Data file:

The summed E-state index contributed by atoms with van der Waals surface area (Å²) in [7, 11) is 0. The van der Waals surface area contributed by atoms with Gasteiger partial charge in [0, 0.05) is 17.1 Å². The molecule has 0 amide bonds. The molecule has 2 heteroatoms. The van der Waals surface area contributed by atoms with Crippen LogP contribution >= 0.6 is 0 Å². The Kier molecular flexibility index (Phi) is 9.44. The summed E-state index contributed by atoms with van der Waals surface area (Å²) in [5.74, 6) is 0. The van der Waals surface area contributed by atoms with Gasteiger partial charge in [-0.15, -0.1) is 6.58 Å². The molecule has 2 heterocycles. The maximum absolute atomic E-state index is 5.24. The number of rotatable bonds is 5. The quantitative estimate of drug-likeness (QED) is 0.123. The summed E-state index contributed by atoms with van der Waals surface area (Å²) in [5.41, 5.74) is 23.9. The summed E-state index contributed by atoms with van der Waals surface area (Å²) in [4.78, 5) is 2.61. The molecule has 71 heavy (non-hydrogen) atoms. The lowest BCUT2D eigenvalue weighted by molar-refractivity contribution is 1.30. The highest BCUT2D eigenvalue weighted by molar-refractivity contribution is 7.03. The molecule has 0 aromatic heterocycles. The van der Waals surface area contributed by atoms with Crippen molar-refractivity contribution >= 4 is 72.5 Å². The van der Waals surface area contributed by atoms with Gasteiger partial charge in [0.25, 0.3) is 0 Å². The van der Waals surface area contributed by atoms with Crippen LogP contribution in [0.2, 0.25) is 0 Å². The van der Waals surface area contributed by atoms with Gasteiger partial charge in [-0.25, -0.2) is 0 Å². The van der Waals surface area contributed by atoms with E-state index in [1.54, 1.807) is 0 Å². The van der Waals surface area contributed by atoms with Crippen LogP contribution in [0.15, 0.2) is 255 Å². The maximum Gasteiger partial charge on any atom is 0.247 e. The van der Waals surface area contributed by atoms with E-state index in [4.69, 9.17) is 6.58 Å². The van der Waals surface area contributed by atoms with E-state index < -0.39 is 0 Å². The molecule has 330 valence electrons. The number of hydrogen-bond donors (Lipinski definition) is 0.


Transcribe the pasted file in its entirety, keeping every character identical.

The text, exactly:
The summed E-state index contributed by atoms with van der Waals surface area (Å²) in [7, 11) is 0. The van der Waals surface area contributed by atoms with Gasteiger partial charge in [0, 0.05) is 17.1 Å². The molecule has 0 amide bonds. The molecule has 2 heteroatoms. The van der Waals surface area contributed by atoms with Crippen LogP contribution >= 0.6 is 0 Å². The Kier molecular flexibility index (Phi) is 9.44. The summed E-state index contributed by atoms with van der Waals surface area (Å²) in [5.74, 6) is 0. The van der Waals surface area contributed by atoms with Gasteiger partial charge in [-0.15, -0.1) is 6.58 Å². The molecule has 2 heterocycles. The maximum absolute atomic E-state index is 5.24. The number of rotatable bonds is 5. The quantitative estimate of drug-likeness (QED) is 0.123. The summed E-state index contributed by atoms with van der Waals surface area (Å²) in [5.41, 5.74) is 23.9. The summed E-state index contributed by atoms with van der Waals surface area (Å²) in [4.78, 5) is 2.61. The molecule has 71 heavy (non-hydrogen) atoms. The lowest BCUT2D eigenvalue weighted by molar-refractivity contribution is 1.30. The highest BCUT2D eigenvalue weighted by molar-refractivity contribution is 7.03. The molecule has 0 aromatic heterocycles. The van der Waals surface area contributed by atoms with Crippen molar-refractivity contribution >= 4 is 72.5 Å². The van der Waals surface area contributed by atoms with Gasteiger partial charge in [0.25, 0.3) is 0 Å². The van der Waals surface area contributed by atoms with Crippen LogP contribution in [0.2, 0.25) is 0 Å². The van der Waals surface area contributed by atoms with Gasteiger partial charge in [-0.25, -0.2) is 0 Å². The van der Waals surface area contributed by atoms with E-state index in [1.54, 1.807) is 0 Å². The van der Waals surface area contributed by atoms with Crippen LogP contribution in [0.15, 0.2) is 255 Å². The maximum Gasteiger partial charge on any atom is 0.247 e. The van der Waals surface area contributed by atoms with E-state index in [4.69, 9.17) is 6.58 Å². The van der Waals surface area contributed by atoms with E-state index < -0.39 is 0 Å². The molecule has 330 valence electrons. The number of hydrogen-bond donors (Lipinski definition) is 0.